Over the past decade, policymakers have promoted marriage as a pathway to improve child outcomes in single-parent households. However, previous research on single mothers who later married in the United States has failed to examine how the structural advantages and disadvantages of race influence post-birth marriages and the advantage they may confer. I investigate how white advantage—the human- and social-capital benefits that come from being a white individual—acts as a resource distributed differently across three couple configurations. I predict that having access to white advantage via a white parent will improve child academic achievement. Using the US Early Childhood Longitudinal Study 1998 (ECLS-K 1998) and the US Early Childhood Longitudinal Study 2011 (ECLS-K 2011), I compare children from white monoracial marriages, white-Hispanic interracial marriages, and Hispanic monoracial marriages. My results suggest that white advantage in the home increases access to critical resources that improve child academic achievement. Additionally, I find further evidence of Hispanic disadvantage as children from Hispanic monoracial marriages score lower on math and reading tests than children from white monoracial marriages, even after accounting for resource and demographic factors.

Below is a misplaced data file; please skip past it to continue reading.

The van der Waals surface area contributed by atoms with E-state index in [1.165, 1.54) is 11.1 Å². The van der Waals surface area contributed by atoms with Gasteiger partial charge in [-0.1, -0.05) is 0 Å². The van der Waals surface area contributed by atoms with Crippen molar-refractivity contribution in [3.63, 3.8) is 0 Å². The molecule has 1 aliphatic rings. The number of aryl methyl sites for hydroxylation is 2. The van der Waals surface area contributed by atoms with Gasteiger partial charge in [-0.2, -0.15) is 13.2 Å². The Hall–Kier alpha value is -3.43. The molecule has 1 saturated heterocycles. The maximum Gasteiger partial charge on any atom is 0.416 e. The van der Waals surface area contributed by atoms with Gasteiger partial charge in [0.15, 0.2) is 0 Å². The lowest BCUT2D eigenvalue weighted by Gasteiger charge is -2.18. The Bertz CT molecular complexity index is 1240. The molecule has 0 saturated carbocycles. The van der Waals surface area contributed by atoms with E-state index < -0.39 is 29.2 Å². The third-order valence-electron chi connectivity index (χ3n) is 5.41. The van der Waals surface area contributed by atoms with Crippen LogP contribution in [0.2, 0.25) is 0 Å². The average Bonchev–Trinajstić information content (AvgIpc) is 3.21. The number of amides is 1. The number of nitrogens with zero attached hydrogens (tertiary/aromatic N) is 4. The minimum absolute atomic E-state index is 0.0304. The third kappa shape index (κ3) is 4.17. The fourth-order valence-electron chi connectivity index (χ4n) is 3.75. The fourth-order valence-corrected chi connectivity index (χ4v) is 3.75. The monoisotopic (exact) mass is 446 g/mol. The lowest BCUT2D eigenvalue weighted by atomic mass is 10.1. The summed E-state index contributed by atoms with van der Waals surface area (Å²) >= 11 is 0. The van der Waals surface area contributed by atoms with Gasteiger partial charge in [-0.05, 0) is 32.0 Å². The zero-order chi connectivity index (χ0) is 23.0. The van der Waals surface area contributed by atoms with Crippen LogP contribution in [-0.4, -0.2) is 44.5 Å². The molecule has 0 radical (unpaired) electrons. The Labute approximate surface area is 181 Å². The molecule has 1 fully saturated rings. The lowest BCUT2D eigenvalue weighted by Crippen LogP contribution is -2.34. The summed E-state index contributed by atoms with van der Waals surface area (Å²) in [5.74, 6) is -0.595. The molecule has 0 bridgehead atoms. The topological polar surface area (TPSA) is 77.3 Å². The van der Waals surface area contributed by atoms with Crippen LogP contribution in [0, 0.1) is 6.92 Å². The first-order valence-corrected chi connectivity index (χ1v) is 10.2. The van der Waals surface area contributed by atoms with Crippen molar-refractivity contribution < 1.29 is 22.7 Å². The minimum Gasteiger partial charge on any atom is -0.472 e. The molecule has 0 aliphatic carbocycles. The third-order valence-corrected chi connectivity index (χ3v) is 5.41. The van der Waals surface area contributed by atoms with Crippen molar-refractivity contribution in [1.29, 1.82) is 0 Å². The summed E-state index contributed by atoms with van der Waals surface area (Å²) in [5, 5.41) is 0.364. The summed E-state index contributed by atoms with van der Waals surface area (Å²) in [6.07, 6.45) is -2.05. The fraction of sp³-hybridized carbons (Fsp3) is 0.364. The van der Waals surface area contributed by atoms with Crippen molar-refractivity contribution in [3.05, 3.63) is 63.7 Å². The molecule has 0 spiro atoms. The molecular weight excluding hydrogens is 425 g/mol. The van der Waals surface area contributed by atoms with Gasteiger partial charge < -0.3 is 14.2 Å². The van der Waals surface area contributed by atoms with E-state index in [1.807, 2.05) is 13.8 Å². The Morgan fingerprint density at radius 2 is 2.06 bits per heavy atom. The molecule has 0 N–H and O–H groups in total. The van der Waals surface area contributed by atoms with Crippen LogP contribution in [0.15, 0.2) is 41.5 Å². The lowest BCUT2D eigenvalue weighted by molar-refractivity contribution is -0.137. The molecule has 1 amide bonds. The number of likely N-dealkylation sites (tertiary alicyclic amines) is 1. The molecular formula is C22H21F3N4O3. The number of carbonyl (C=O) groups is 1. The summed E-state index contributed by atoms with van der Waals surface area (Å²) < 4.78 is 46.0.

College and Department
Family, Home, and Social Sciences
BYU ScholarsArchive Citation
Slighting, Sadie Andrews, "Post-birth Marriage, White-Hispanic Families, and Child Academic Achievement" (2020). Theses and Dissertations. 8483.
marriage, single mothers, academic achievement, white-Hispanic couples, interracial marriage, white advantage